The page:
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Keywords:

  • cutin;
  • isothermal titration calorimetry;
  • lipid transfer protein;
  • molecular modelling;
  • tyrosine fluorescence.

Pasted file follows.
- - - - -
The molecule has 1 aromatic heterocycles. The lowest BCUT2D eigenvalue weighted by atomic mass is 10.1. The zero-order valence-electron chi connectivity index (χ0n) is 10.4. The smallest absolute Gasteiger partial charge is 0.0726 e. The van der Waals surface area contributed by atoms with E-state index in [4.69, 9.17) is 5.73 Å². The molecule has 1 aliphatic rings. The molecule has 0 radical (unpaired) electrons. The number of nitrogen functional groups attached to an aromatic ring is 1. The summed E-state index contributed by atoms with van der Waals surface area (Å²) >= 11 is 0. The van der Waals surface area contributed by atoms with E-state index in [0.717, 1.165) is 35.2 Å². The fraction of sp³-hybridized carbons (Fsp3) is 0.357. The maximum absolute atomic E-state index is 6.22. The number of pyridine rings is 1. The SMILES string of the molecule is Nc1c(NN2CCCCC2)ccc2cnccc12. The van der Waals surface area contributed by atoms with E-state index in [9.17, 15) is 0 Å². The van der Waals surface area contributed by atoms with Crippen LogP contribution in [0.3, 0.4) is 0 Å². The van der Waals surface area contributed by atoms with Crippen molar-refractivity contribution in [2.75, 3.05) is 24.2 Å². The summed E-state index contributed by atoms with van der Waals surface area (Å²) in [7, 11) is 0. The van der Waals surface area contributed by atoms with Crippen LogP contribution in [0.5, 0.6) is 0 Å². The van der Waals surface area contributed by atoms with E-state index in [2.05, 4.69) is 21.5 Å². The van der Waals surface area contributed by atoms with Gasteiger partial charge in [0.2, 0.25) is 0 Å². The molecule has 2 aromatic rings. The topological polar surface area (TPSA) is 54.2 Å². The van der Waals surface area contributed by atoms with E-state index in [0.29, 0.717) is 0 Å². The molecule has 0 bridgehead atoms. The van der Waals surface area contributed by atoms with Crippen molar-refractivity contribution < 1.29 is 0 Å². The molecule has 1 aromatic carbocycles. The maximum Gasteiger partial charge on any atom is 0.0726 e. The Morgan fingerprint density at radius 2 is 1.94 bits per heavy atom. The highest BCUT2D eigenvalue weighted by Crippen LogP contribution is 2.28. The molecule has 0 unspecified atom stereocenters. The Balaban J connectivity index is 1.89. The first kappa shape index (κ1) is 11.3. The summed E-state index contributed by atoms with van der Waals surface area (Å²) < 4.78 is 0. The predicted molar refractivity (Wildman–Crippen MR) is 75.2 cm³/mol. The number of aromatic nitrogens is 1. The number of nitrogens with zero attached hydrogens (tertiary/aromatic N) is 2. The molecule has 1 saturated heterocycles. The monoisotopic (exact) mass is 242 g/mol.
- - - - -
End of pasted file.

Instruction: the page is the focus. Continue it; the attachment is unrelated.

The binding of two mono-acylated lipid monomers by plant lipid transfer proteins (LTP1s) presents an attractive field of research that could help our understanding of the functional role of this protein family. This task has been investigated in the case of barley LTP1 because it is known to exhibit a small cavity in its free state. The titration with lipids could not be followed by fluorescence with the native protein. Indeed, this LTP1 possesses a tyrosine residue on its C-terminus, Tyr91, which is not sensitive to lipid binding but mainly contributes to the fluorescence signal intensity. However, the binding of 1-myristoylglycerophosphatidylcholine (MyrGro-PCho) could be monitored by fluorescence after removal of Tyr91 by a carboxypeptidase. These experiments returned a dissociation constant of about 1 µm and showed that the protein can indeed bind two monomers. This result was corroborated by molecular modelling where the structure of the complex between barley LTP1 and MyrGro-PCho was derived from that determined in the case of wheat [Charvolin, D., Douliez, J.P., Marion, D., Cohen-addad, C. & Pebay-Peyroula, E. (1999) Eur. J. Biochem.264, 562–568.]. Results from isothermal titration calorimetry experiments indicated non-classic titration behaviour but also suggested that two lipids could be bound by the protein. Finally, barley LTP1 binds two ω-hydroxypalmitic acid, a compound found in the family of cutin monomers. The fact that the binding of two lipids could be related to the physiological role of this protein family is discussed.